Many sex workers and sex work advocates have called for Canada to completely decriminalize the purchase and selling of sex. An abundance of research from reputable organizations such as UNAIDS, Human Rights Watch and Amnesty International advises those who are truly interested in reducing exploitation in the sex industry to decriminalize prostitution (17). The success of this policy approach is visible in Australia and New Zealand, which both decriminalized prostitution in 1995 and 2003 respectively. Government studies found that five years after the legalization of prostitution in these countries there had been no incidents of recent trafficking (18). While reliable data for the sex work industry is limited, evidence from the Swedish government shows that the decrease in street-based sex work in Sweden was accompanied by an enormous increase in the online economy of sex work (19). Additionally, there has been no significant reduction in the number of people purchasing sexual services in Sweden since they adopted the end demand model (20). This suggests that the end demand model does not kill the market for sex work but rather pushes it to the shadows. The failure of the model and subsequently Bill C-36 to end the demand for sex work points at its false promise to solve the harms of the sex work industry and protect vulnerable communities.


While the selling of sex has been decriminalized under Bill C-36, the scope of sex work criminalization has expanded. What the end-demand model for sex laws fails to consider is that it is the worker who compromises. Demand for sex has not been proven to reduce in Canada but research as proven increases risks and vulnerabilities to the workers (21). Complete decriminalization recognizes sex work as work. It allows sex workers to defend their labour rights, report instances of violence and seek medical attention in ways that Bill C-36 does not. Decriminalization will not solve all the hardships and stigma faced by sex workers, but it is a step towards protecting their health and human rights.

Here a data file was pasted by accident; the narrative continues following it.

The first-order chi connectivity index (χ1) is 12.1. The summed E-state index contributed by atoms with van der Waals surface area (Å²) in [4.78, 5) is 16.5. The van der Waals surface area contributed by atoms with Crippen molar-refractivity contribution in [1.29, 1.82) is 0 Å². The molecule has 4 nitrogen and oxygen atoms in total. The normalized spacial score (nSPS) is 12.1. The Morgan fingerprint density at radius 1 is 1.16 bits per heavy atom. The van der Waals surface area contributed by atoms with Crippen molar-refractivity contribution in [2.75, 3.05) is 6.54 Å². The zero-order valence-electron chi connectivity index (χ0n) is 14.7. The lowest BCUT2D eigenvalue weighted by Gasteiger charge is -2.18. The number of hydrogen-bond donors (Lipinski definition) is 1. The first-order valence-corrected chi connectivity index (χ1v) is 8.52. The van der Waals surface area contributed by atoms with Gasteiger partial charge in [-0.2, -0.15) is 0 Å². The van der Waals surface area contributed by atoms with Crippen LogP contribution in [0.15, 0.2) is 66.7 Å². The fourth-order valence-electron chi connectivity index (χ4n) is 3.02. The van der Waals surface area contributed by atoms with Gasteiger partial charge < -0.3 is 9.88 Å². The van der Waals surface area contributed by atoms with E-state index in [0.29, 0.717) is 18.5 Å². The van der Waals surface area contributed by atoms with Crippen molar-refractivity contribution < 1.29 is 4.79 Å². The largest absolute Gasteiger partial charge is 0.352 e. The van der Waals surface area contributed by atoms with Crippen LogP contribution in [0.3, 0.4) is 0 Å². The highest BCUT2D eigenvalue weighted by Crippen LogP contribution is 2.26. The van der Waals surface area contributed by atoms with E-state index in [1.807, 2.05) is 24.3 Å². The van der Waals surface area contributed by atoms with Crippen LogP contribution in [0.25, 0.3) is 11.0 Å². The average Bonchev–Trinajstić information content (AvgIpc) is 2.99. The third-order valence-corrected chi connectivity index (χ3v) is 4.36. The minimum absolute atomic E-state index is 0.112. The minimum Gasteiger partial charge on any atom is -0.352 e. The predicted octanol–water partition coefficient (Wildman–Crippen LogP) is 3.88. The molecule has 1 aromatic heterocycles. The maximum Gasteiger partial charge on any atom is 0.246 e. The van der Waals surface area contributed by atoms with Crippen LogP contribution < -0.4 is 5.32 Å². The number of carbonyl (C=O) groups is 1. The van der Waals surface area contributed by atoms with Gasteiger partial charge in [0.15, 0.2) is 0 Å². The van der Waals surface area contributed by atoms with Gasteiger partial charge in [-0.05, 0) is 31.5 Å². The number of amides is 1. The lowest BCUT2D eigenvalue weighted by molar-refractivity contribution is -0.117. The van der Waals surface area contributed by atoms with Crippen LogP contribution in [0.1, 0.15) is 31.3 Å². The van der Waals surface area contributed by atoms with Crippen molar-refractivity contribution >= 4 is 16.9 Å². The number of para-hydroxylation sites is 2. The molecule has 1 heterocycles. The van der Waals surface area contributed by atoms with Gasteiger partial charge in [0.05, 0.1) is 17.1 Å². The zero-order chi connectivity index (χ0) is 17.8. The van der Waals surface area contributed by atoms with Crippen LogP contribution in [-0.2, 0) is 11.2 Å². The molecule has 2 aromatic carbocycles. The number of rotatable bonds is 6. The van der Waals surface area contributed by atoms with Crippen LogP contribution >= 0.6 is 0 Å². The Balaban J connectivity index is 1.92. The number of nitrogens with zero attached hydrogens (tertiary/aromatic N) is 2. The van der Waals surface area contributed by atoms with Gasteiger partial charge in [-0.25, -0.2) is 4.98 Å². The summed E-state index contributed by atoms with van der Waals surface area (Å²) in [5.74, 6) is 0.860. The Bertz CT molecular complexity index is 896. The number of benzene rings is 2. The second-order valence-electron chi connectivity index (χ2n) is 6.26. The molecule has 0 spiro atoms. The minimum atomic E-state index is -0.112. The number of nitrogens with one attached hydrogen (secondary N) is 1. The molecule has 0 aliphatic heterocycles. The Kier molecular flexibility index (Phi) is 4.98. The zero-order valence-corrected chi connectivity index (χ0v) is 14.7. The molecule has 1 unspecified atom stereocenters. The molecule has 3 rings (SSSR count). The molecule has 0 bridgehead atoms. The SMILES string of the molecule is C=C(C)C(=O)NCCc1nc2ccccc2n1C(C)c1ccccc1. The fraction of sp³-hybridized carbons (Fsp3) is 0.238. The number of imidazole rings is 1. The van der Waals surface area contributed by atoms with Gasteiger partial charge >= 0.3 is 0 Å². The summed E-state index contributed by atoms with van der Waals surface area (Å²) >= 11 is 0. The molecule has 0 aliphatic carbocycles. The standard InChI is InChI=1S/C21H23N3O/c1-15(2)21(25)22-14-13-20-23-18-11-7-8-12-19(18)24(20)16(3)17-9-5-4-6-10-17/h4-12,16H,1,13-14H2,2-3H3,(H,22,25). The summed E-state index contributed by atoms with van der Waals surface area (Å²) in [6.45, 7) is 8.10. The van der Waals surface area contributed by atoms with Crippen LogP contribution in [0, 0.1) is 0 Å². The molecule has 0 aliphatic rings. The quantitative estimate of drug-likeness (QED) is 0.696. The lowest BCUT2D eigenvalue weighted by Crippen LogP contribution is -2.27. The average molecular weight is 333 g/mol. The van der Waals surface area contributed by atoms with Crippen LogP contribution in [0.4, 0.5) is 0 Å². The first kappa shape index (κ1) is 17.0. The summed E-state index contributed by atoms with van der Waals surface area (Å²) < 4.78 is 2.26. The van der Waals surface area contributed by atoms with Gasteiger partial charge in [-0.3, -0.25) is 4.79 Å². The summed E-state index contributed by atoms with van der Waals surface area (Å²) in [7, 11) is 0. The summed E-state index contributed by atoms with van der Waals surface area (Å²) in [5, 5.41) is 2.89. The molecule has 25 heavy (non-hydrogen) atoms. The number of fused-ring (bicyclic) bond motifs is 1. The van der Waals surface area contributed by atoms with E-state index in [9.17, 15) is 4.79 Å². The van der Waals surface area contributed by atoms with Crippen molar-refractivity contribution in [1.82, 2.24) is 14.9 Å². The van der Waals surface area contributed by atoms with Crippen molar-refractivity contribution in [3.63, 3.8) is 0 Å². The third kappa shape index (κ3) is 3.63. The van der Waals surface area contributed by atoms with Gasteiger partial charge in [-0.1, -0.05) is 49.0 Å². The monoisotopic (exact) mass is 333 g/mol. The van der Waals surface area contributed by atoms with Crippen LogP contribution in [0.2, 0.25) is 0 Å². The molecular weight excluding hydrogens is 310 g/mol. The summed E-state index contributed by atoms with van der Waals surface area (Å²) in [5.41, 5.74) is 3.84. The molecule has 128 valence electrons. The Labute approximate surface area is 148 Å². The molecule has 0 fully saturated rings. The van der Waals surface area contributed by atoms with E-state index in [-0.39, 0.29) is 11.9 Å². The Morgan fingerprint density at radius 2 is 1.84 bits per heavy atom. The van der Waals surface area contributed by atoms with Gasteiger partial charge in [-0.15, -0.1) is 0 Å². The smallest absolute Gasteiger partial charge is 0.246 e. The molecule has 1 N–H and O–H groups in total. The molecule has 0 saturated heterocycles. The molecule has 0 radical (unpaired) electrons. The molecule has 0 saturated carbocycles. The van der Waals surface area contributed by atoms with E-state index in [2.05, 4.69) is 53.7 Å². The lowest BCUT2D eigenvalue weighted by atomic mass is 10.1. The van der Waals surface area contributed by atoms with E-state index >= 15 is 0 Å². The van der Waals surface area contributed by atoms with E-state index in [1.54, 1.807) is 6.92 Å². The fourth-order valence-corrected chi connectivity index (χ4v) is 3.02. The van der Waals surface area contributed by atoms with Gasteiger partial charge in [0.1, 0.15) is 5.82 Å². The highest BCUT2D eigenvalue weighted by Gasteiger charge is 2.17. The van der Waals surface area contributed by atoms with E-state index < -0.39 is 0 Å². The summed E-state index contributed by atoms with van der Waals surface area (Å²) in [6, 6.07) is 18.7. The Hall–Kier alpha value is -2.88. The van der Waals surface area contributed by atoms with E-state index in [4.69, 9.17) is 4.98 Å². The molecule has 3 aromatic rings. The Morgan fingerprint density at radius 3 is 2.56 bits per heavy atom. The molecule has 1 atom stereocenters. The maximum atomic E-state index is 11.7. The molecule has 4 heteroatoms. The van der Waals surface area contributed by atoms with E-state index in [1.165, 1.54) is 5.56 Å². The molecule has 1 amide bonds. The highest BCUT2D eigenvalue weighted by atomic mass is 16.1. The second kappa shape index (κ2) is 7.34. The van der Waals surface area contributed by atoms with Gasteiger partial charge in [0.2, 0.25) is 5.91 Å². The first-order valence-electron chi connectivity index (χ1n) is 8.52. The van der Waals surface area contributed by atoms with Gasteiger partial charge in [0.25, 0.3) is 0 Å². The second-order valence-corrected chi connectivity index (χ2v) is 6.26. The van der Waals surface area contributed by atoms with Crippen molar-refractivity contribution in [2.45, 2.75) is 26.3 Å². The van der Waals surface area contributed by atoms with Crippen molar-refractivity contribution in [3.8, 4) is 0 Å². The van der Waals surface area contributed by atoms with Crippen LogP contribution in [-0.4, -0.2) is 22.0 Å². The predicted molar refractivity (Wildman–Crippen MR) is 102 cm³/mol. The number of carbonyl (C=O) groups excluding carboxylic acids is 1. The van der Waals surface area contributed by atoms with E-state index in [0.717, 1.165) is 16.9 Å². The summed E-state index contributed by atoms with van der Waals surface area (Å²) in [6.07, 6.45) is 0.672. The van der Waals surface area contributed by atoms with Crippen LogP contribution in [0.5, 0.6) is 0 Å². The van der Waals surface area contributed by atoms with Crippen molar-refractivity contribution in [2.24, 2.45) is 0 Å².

1. Casavant, Lyne, and Dominique Valiquet. Bill C-36: An Act to amend the Criminal Code in response to the Supreme Court of Canada decision in Attorney General of Canada v. Bedford and to make consequential amendments to other Acts. Library of Parliament, 2014.

  2. Government of Canada, Department of Justice. Technical Paper: Bill C-36, Protection of Communities and Exploited Persons Act, March 8, 2017. https://www.justice.gc.ca/eng/rp-pr/other-autre/protect/p1.html#sec1.

  3. Browne, Rachel. “Demands Grow for Canada to Decriminalize Sex Work after the Election.” Global News. Global News, February 27, 2020. https://globalnews.ca/news/5970549/canada-sex-work-decriminalization/.